A chemistry teacher harnessed the power of hot springs to help his mother
By Michelle L. Cramer
Brandon Price’s mom was traveling to hot springs worldwide to help alleviate her painful arthritis. Upon her return from a 2010 trip, she wished for something she could just put in her hot tub and find relief — at home.
For five years, Brandon, a chemistry teacher, and his wife, Julie, traveled to world-renowned medicinal hot springs to take samples of the water and study the history and culture behind each.
Through water analysis at each hot spring they visited, they developed three formulas: Sport, Joint and Skin. “It took some time to figure out how to turn your hot tub into these world-famous hot springs,” Brandon Price says of the development process. “It’s sort of like ‘Breaking Bad’ without the meth and the money.”
Initially, they were giving the products away after Race for the Cure and through the Wounded Warrior Project. “The response we were getting was overwhelming, and it came to a point where we knew we couldn’t continue to just give it away,” Price says. “If we ever wanted to make a real impact and help a lot of people, then we needed to turn it into a business.”
Medicine Springs became a business in 2015. There were some initial bumps: The formulas had to be copyrighted. Packaging was a concern because the natural raw minerals react with each other, and Price learned the hard way that you can’t package those minerals in the same bag. When preparing for a trip to show the products to a potential retailer, the prepackaged minerals reacted, inflating the packaging. It exploded a white powder all over their luggage.
“We thought that’s better that it happened now, rather than in the airport where they would have said ‘What do you have going on here?’ ” Price says. Now the formulas contain individual packets of each mineral compound, which customers add to the hot tub separately so they combine only in the water.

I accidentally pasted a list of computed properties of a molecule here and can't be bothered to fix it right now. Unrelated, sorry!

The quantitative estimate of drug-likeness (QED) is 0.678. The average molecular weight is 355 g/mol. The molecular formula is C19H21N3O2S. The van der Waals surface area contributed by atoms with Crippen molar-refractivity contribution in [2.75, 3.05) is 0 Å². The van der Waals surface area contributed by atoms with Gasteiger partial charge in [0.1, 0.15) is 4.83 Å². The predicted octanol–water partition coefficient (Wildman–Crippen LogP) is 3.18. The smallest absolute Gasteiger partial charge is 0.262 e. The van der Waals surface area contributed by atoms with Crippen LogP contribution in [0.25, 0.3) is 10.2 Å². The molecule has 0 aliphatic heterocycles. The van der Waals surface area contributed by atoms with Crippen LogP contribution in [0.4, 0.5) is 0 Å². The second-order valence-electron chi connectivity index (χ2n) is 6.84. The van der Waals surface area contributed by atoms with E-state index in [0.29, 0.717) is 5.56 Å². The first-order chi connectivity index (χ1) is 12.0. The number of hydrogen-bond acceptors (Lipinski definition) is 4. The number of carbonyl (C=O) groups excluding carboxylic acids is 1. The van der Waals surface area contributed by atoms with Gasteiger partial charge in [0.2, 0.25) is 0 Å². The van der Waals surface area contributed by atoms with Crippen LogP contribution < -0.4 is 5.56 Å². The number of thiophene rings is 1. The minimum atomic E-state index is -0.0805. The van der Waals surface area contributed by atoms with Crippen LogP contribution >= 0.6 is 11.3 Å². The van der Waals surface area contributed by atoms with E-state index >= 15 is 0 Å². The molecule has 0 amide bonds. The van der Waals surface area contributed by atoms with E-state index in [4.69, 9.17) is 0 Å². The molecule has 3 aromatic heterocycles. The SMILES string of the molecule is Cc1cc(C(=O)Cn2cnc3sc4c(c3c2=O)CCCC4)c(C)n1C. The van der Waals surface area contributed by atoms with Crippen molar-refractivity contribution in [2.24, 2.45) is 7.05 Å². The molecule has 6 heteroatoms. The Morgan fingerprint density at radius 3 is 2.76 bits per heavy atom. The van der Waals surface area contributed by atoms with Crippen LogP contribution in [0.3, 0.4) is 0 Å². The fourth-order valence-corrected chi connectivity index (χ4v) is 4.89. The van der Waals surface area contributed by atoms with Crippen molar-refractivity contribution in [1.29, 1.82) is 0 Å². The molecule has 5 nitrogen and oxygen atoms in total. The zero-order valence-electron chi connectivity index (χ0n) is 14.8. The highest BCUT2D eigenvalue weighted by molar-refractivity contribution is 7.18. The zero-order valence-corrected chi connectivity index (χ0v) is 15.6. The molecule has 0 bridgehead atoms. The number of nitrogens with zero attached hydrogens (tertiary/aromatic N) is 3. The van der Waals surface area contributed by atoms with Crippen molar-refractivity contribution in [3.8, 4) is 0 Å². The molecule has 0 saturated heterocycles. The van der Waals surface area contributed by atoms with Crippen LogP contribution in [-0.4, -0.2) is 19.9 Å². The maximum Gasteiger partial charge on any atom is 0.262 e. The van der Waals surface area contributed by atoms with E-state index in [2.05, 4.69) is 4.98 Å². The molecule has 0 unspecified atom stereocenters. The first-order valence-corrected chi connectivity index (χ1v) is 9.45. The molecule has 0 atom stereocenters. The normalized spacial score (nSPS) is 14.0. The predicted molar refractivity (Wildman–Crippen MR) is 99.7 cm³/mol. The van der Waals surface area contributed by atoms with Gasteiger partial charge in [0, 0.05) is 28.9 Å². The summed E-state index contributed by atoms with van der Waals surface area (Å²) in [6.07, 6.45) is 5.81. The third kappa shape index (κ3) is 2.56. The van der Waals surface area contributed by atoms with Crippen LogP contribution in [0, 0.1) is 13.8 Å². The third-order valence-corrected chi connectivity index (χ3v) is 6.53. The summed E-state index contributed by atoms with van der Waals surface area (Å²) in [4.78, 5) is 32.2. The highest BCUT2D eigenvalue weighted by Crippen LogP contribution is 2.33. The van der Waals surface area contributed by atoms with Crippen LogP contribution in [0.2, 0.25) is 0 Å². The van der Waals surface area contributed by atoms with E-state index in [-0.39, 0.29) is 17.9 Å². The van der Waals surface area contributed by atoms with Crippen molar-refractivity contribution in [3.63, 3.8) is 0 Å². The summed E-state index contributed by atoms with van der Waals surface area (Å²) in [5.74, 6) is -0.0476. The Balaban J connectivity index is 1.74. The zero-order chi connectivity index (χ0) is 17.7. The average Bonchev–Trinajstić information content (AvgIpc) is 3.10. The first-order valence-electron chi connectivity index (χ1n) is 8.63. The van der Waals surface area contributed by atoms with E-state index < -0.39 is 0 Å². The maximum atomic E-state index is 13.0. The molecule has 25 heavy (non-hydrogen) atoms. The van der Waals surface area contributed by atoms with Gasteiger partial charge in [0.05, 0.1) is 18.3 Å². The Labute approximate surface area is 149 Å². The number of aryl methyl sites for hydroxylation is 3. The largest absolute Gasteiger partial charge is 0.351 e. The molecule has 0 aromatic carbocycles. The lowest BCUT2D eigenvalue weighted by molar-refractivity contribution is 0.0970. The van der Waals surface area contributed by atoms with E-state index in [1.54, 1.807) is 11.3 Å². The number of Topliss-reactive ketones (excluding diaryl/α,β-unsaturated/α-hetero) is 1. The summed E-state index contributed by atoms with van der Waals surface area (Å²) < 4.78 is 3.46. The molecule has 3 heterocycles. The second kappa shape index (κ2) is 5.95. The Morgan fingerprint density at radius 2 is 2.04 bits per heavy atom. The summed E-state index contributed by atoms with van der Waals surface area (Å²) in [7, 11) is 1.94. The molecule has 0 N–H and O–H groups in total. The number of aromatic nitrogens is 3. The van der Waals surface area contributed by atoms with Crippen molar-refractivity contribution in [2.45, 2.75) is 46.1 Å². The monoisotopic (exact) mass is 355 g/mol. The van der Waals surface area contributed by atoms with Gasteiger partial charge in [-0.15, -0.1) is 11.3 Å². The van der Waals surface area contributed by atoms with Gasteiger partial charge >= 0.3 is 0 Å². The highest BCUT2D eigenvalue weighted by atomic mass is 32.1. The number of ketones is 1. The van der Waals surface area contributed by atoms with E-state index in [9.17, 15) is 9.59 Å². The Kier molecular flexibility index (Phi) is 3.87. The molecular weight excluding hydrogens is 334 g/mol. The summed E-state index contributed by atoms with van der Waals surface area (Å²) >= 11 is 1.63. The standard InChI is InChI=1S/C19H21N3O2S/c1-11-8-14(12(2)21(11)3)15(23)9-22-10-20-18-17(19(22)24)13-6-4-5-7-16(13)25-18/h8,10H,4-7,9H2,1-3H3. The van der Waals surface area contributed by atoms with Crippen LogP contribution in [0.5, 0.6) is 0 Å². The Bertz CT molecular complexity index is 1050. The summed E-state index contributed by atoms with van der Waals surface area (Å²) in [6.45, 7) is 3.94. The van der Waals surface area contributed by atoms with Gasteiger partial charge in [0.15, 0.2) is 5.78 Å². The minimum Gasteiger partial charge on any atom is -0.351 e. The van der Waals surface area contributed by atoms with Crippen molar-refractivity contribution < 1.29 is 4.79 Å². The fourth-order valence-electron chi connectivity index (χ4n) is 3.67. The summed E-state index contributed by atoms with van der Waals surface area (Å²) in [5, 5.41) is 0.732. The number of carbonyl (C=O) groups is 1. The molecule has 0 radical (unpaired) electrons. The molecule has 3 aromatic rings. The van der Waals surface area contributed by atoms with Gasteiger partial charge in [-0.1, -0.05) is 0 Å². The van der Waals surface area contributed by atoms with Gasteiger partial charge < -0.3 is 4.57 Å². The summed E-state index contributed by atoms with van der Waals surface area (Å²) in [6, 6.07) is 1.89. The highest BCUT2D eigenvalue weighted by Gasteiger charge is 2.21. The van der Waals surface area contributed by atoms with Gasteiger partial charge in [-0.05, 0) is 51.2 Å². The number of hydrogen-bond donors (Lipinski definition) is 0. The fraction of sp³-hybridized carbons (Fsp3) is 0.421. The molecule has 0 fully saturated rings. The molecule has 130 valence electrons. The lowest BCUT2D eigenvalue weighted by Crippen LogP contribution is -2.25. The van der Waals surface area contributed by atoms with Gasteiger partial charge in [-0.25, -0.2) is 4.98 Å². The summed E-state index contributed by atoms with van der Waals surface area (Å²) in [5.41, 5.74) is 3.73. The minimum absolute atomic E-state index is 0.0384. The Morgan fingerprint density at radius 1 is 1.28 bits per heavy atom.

Getting hot tub dealers on board was also a challenge. “Sending out samples and letting them try it and seeing how the hot tub equipment reacted after six months — if there was any negative impact on the jets, plumbing,” Price says.
Brad Thompson, purchasing manager at Pool World in Spokane, Washington, can relate. He’d been using the product himself for two years, but when he brought it to the sales manager, there was resistance. “It’s understandable, given the countless ‘new’ spa scents, sanitizers, minerals and water conditioners we are solicited with constantly,” Thompson says. “I usually leave new product decisions up to our salespeople, but I brought Medicine Springs in because I really like it.”
Pool World placed its first stocking order in June of this year. “I have been to dozens of hot springs here in the Pacific Northwest as well as Costa Rica,” Thompson says. “I could always tell the difference between the different natural springs and the way my body and skin feel after leaving the water. I get the same feeling in my spa now [with Medicine Springs], which is awesome. I think the customers are going to like it as much as I do.”
“Anything that enhances the health benefits for our customers related to hot water is a bonus for us,” says Don Riling, president of Olympic Hot Tub in Seattle. Olympic sold Medicine Springs as soon as it became available. Riling was involved from the beginning, helping Price with branding.
One formula lasts 90 days in hot tub water. Price says it doesn’t go bad after that time, but the user’s body has absorbed all of the benefits. Medicine Springs also just started offering a spray-on version of each formula. “A lot of these people love to soak in their hot tubs, but they also travel a lot,” Price says. “So we took the same minerals, concentrated them by 10 times and then added additional magnesium so you can spray it on and rub it in like lotion when you can’t soak. It’s a nice way for people to maintain that feeling when they’re away from their hot tub.”
Brian Wasik, owner of Spas of Montana in Helena and Missoula, started offering Medicine Springs about two years ago. “My sales guys love the stuff, and we’ve received great feedback from some of the customers using it,” Wasik says. “There are a lot of hot springs in Montana, so people tend to like that idea anyway. We tell them, ‘Let’s turn your backyard into one.’ We have a lot of repeat customers.”
As of June 2018, Medicine Springs distributes in 120 retail locations with approximately 30 of those being spa dealers. Fourteen of those spa dealers started offering the products in May and June of this year, and Price is excited about how quickly it’s catching on.
“No matter what tissue you grab to blow your nose, you always call it a Kleenex,” Price says. “We want to be that for hot soaking minerals.” To that end, Price and his wife, who are the sole employees for the company, go to about three trade shows a month with their children by their side, working on reaching more retailers and branding the company.
For Price, it’s not only about helping people feel better but also about creating a legacy for his children, working to make it a family endeavor. In five years, he hopes to see the product all over and for people to understand that it’s important to their health. “And in 10 years, I hope the kids are running it,” Price says, “and I’m soaking in hot springs for fun.”